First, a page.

I’m going to recommend Windows systems, because I am a Windows guy and dislike Apple and how they go about things, but I can’t offer a comparison since, well I’m a Windows guy. If I were getting a laptop for business use it would be a Dell Latitude, Precision, or XPS depending on what I wanted with a bias towards the Latitude. I like Dell because their support is one of the best for consumer support in my experience. Still not as good as real enterprise support, but good. They will usually get a dude with the parts out to you next day if you’ve paid for that level of warranty.

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Thanks for your reply. I’m also a Windows guy since forever, but when it comes to mobile solutions, I’ve never made good experiences with Windows laptops. As I wrote, they were “done” mostly after two years (Toshiba, Sony Vaio, Lenovo,…). The MacBook Air from my girlfriend is now 10 years old and still works like a charme.

My music projects can get pretty heavy, so the machine needs some serious power and in terms of fan-noise, I think the MacBook is unbeatable.

Well for reliability it is a mixed bag. In general Macbooks are better than cheap Windows laptops since they are more expensive and can afford better parts. However we’ve seen plenty of issues with them. While there are some people happily using old ones, there are people with ones that break not long after Applecare runs out and are sad. Heck there’s a Youtuber, Louis Rossman, who makes his living off of mostly repairing dead Macbooks.

They also don’t support their old stuff. That 10-year-old Macbook isn’t getting security updates, because it can’t run a recent OS and Apple doesn’t support their OSes for long. On the flip side I’ve installed Windows 10 on some pretty old systems at work (Windows 11 is a different story though, it requires a more modern CPU).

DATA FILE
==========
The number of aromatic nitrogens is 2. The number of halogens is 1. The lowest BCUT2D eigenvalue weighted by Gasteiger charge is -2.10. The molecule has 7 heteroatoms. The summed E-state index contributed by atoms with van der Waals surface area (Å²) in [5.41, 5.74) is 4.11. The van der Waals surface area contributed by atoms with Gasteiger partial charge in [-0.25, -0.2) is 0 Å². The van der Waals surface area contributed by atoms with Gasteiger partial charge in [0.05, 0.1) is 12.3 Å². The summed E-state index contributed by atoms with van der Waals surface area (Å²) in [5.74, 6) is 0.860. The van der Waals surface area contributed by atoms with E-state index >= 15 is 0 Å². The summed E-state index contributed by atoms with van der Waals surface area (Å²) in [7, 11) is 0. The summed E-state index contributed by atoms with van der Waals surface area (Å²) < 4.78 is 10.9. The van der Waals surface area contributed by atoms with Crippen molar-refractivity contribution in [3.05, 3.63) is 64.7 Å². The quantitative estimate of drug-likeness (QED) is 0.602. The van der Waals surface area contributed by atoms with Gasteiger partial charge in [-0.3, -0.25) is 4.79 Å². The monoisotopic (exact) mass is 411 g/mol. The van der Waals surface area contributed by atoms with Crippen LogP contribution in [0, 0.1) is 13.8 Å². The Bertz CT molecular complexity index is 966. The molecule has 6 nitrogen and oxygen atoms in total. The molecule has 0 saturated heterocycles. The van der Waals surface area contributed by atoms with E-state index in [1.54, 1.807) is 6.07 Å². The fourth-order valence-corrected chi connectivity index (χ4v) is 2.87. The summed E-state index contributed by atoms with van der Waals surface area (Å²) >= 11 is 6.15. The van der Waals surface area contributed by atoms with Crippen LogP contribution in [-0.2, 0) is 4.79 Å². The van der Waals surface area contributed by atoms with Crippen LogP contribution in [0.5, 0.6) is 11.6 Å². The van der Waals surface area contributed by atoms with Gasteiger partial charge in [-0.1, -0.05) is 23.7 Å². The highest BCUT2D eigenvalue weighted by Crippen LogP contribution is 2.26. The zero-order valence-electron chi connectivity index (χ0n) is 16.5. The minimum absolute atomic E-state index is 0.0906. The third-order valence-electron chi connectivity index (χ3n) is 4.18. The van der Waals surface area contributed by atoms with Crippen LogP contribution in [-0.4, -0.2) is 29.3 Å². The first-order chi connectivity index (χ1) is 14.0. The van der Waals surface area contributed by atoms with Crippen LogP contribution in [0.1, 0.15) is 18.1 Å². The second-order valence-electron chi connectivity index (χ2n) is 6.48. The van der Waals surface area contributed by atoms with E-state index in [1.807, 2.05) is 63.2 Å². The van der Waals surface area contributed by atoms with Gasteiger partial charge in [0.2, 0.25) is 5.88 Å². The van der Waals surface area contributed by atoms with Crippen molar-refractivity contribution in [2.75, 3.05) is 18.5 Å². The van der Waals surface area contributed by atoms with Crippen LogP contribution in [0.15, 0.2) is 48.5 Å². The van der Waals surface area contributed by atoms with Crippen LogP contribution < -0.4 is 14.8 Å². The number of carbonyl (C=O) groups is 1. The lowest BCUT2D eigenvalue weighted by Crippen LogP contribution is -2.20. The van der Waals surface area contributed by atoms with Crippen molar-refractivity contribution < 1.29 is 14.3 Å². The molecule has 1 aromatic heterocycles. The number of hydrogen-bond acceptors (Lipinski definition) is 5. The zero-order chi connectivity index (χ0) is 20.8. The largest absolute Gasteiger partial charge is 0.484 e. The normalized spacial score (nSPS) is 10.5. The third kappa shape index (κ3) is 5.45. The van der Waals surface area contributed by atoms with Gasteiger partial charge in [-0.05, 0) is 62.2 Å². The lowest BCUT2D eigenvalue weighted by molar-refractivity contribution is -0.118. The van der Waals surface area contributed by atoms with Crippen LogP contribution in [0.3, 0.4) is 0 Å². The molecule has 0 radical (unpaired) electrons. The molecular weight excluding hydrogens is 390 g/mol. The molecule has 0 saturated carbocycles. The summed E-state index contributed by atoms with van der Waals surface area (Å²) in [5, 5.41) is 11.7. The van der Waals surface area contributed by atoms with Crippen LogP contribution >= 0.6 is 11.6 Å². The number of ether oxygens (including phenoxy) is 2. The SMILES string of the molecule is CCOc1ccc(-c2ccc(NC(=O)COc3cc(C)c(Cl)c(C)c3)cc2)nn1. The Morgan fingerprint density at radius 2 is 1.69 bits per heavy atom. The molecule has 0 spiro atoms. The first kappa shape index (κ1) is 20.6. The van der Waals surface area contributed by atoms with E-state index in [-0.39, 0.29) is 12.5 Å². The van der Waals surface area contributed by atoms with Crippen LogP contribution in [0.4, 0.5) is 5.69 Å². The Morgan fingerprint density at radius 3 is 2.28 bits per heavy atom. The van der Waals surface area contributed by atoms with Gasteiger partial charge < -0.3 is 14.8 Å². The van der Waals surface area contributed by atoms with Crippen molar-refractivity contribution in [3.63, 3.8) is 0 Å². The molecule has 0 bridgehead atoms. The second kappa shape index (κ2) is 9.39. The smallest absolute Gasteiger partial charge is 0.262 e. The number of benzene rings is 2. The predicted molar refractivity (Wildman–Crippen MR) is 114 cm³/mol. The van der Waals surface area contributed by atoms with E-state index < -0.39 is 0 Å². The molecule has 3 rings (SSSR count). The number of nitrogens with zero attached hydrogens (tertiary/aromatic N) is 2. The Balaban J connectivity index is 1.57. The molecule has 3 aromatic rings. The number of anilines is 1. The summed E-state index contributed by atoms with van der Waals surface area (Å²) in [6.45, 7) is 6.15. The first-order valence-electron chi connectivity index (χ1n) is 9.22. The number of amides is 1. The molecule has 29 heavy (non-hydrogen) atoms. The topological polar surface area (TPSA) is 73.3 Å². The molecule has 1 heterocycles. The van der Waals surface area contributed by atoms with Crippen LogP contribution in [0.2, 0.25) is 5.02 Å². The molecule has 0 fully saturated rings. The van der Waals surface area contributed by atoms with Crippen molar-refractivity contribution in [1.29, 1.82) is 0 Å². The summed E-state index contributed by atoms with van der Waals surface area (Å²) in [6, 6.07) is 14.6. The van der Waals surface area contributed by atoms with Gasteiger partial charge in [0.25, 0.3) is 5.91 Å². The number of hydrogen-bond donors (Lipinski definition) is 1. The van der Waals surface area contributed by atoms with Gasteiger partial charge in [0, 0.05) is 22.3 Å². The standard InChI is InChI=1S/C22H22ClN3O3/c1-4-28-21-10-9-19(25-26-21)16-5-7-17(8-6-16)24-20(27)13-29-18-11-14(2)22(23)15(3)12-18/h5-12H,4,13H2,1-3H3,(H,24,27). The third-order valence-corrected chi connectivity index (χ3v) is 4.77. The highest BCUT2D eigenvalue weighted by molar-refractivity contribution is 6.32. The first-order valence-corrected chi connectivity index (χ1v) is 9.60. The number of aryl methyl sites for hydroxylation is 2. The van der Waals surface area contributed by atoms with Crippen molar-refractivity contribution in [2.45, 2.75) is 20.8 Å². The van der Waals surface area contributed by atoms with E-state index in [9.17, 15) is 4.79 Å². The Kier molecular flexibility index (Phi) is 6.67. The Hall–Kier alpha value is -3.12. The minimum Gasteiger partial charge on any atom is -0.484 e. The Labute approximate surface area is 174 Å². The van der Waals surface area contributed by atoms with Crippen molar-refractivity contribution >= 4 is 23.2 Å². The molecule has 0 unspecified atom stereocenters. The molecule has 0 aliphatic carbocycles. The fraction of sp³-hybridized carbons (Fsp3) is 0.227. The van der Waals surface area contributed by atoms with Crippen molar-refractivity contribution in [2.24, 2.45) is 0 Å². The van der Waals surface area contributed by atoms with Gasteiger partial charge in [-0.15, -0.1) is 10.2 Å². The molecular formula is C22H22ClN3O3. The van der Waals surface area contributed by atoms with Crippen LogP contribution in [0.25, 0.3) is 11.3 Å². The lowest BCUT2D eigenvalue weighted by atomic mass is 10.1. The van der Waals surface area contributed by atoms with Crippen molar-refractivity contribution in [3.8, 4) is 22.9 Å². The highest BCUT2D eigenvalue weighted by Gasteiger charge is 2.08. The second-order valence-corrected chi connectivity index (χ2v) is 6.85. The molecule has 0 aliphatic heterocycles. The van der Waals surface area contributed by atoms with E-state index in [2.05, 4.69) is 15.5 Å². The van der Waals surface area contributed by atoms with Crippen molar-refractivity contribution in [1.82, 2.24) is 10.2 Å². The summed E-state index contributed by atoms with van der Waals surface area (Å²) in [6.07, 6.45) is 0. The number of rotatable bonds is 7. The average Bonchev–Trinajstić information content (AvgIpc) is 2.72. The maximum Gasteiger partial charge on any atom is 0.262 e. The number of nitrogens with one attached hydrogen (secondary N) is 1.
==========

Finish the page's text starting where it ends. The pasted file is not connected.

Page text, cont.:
In terms of actual long-term support, your best bet is a business/enterprise class system from Dell with ProSupport or ProSupport Plus. You can get up to 5 years of next business day support and they mean it: They’ll come out and fix that thing, they maintain the parts availability to do it. There’s never a guarantee of how long something will last so if it is “It HAS to last” the only way to have that is a support contract.

In terms of performance/power right now the M2 can’t be beat. You can get more powerful Intel chips, but they do it at the expense of efficiency. So if you need maximum computation for the power draw, Apple is the way to go.

Now I will warn you that depending on how power hungry your projects are, the idea of “one computer to do everything” may not be feasible. You may find you need a desktop because they just scale to higher power levels than laptops do.

One final thing to consider in that regard is storage space. The storage in Macbooks is EXPENSIVE and not upgradable. So while you CAN get 8TB of storage, it’ll cost you like $2200 additional. On the other hand you can drop a 4TB SSD in a Dell laptop for like $200-300 and many of them (like mine) hold two drives. So if your projects demand a lot of storage you have to get it up front and have to pay a lot with Apple.

Ultimately either way will work. It is mostly up to you and what you want.